Alexander Stewart Jolly

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Alexander Stewart Jolly
Born(1887-07-18)18 July 1887
Died17 April 1957(1957-04-17) (aged 69)
Wollstonecraft, Sydney, New South Wales
Spouse(s)Kathleen Wilhelmina, née Macky
Parent(s)James Jolly and Jessie Spence, née Stewart
PracticeWardell & Denning
DesignCalifornian Bungalow

Alexander Stewart Jolly (1887–1957) was a Sydney-based architect, published poet and children's author in the early 20th century. His buildings are primarily in Sydney's northern suburbs and the north coast of New South Wales. His architectural work was strongly influenced by Frank Lloyd Wright’s School in Chicago, as well as the Arts and Crafts movement of the time.[1]


Jolly was born in 1887 in Wardell, near Ballina, New South Wales. His father was a furniture maker, a partner in a firm, Brown & Jolly, who specialised in cabinetry, furniture making and who occasionally designed houses and their furnishings. On a trip to Perthshire, Scotland in his late teens, Jolly encountered craggy stone inglenooks that would later be a strong feature in his buildings.

After finishing school, he returned to work at his family's firm for several years. In 1908 he moved to Sydney and began work for the firm Wardell and Denning, where he completed a two-year architectural apprenticeship, following which he moved back to Lismore in 1910. He began his own practice as an architect and went into partnership with F. J. Board in 1914. Their first project was St Bartholomew's Anglican Church in Alstonville, which was followed by more buildings in that area. After marrying Kathleen Dill-MacKay in 1918, he returned to Sydney. Jolly began working in Bond Street in the City. He built mostly houses from 1918 until 1923, most on the North Shore of Sydney and influenced by the Californian Bungalow style that became popular in Australia after the Federation period.

In the 1920s, Jolly temporarily retired from architecture because of poor health. He found new work selling blocks of land in developing Avalon, on Sydney's Northern Beaches. To further his knowledge of the plots, he lived in small cabins or tents on the land until they were sold. As a result, several new owners of the land commissioned Jolly to design houses.[2] The Depression led to a decrease in building and land sales in Avalon. This, combined with financial problems, led to Jolly's alcoholism. At one point, to prove to his family he had ended his problems with alcohol, Jolly cut off part of a finger.[2] He began writing poems and short stories, mostly for children, two books of which, Adrift at Sea and Spirit of the Bush, were published in 1932.[3]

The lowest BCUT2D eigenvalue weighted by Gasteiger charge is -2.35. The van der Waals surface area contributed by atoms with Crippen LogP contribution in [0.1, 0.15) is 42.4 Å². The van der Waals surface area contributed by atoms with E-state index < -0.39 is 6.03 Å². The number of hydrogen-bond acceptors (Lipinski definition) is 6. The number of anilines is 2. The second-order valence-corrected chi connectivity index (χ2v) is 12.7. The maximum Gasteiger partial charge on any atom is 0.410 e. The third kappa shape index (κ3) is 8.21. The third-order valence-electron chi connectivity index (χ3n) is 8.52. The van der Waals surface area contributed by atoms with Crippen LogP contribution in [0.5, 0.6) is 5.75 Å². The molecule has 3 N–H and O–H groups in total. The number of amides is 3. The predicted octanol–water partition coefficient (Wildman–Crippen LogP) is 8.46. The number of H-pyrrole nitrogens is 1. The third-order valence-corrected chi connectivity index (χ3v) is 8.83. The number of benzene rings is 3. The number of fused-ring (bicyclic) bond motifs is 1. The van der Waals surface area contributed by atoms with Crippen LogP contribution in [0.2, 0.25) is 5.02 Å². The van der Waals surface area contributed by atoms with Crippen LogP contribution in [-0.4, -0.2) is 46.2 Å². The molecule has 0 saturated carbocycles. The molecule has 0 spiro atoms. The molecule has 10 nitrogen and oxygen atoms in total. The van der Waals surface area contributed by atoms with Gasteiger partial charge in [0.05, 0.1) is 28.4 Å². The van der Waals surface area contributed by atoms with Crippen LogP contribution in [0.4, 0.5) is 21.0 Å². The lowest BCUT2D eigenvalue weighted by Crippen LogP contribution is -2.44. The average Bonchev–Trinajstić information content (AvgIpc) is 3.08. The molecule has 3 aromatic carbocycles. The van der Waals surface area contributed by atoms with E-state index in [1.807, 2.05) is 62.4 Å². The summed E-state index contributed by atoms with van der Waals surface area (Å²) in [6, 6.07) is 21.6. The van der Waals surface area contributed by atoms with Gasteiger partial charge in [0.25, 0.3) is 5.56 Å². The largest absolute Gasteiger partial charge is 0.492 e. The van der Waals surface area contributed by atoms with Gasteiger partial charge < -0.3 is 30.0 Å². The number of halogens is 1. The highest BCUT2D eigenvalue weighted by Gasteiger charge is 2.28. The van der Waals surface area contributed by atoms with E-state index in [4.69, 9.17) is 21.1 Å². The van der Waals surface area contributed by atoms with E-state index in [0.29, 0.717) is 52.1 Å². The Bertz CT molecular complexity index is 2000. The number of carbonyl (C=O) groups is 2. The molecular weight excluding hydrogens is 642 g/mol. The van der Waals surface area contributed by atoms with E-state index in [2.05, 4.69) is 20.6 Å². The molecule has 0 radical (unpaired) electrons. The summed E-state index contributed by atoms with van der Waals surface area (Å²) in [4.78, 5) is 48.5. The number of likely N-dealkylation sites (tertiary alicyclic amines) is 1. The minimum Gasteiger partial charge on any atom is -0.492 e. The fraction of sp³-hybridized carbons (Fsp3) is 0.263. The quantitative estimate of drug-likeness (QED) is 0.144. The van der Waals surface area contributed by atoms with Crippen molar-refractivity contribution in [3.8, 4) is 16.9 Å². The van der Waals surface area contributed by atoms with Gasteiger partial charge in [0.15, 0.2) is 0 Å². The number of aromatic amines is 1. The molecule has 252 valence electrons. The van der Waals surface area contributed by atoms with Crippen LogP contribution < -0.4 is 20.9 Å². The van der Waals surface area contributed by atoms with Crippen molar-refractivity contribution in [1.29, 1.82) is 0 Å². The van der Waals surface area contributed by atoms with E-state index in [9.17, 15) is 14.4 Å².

Alexander Jolly began working in real estate again in the 1930s on the New South Wales South Coast until the Second World War, but he never returned to architecture. He died in Wollstonecraft, Sydney in 1957.[3]

Residential architecture[edit]

Jolly had a particular interest in organic architecture. He was influenced heavily by Frank Lloyd Wright's work in America, especially the way Wright used the outside environment to play a role in the building. Jolly's work contrasted with the stark modernism of the time, by focussing on the appreciation of organic forms and materials. Jolly studied the landscape and the shapes inspired by nature, such as timber, stone, wrought iron and brick, and was opposed to the glass, concrete and steel that were popular at the time.[3] Organic inspiration saw the beginning of the Arts and Crafts movement and the California Bungalow.

Jolly worked mainly within the bungalow form. His Belvedere in Cremorne, is an outstanding example of the California Bungalow style.[1] It has heritage listing at both state and federal levels.[4]

When designing Nebraska (Gordon, New South Wales, 1921), Jolly broke away from the traditional bungalow form of thick exterior pillars, and replaced these with rough stone piles supporting pillars made from large tree trunks and branches that became beams and supports. The house also featured irregular stonework. Nebraska has a state heritage listing.[5]